What Covid-19 tells us about service

Joel Bailey

Behind this bland title, there is a radical and compelling essay on the nature and intrinsic value of service. It helps to makes sense of some of what we are seeing in the responses – and in responses to those responses – to the present crisis, but its power goes much further and deeper than that.

It restores a link to a deeper sense of the meaning of service than is commonly implied by phrases such as service industry and customer service agent:

Service is noble. Those who serve, in whatever function, are working to progress others. This nobility of service is what we’re seeing globally right now. This is the form of selfless service that is closer to what our evolved selves instinctively need than the usual, narrow view of service.

Suddenly that meaning is laid bare as it becomes apparent just how fundamental the idea of service is to much of what we really value – and yet how misaligned that value is to the way we reward, recognise and celebrate the activity of those who serve. That insight goes far beyond the service of personal care which is now much celebrated as an expression of the social response to an epidemic: it is also about how, between individuals and within and between organisations, service is an enormous positive force which we fail to recognise because we systematically overlook the good which comes from it, for those who serve as well those who are served.

This essay is not how you will have been accustomed to thinking about service. That is the measure of its importance – and of the service it provides to those who read it.

When part of your job is *not* caring

Terence Eden

Strategic Reading – and indeed strategy – tends to the lofty, the grand scale and the dispassionate. So at first sight, this personal and emotional reflection by Terence Eden might seem out of place here. But it is precisely because of the lofty perspective that his point is so important. Thinking about and, even more so, making decisions about issues which affect thousands or millions of people can never be about each of them as individuals. And few real world complex problems have a reassuring Pareto-optimal solution where we can sleep easy knowing that we have made things better for some and worse for none.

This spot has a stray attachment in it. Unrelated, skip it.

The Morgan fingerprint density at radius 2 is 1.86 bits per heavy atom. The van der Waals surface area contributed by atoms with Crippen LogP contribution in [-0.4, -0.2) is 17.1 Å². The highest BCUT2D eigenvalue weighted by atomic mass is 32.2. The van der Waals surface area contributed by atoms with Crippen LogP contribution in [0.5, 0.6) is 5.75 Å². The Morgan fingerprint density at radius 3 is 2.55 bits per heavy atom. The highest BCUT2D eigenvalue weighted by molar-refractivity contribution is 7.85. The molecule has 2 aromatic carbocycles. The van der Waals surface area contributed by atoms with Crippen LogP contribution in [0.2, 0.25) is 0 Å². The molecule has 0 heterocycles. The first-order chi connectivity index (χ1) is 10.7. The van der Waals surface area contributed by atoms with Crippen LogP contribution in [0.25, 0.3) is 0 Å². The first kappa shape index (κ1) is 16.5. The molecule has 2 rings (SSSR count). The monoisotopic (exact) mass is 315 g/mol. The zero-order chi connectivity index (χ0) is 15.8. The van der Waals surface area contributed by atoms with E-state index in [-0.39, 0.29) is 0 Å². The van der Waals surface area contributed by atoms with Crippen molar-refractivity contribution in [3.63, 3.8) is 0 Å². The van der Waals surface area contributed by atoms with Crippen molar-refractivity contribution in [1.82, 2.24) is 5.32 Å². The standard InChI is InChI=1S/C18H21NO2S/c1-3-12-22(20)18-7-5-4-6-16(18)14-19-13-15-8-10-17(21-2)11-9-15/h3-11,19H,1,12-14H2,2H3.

Abstracting from the individual can be a very necessary thing to do. But that’s not at all the same as forgetting that there are individuals, real people with real lives which can be made better or worse by distant decisions. To lose sight of that is to become less human. The first step to treating people badly is to strip them of their individuality. More insidiously, stripping people of their individuality is a step towards the risk of treating them badly. And yet as Terence says,

I simply cannot think about them as individuals. No one’s brain has room to contemplate the pain and joy and heartbreak and elation of so many people. It is unfair of me to care about any one person more than another.

The dilemma is inescapable. Being aware of it is the very least we should expect of those whose work forces that issue upon them.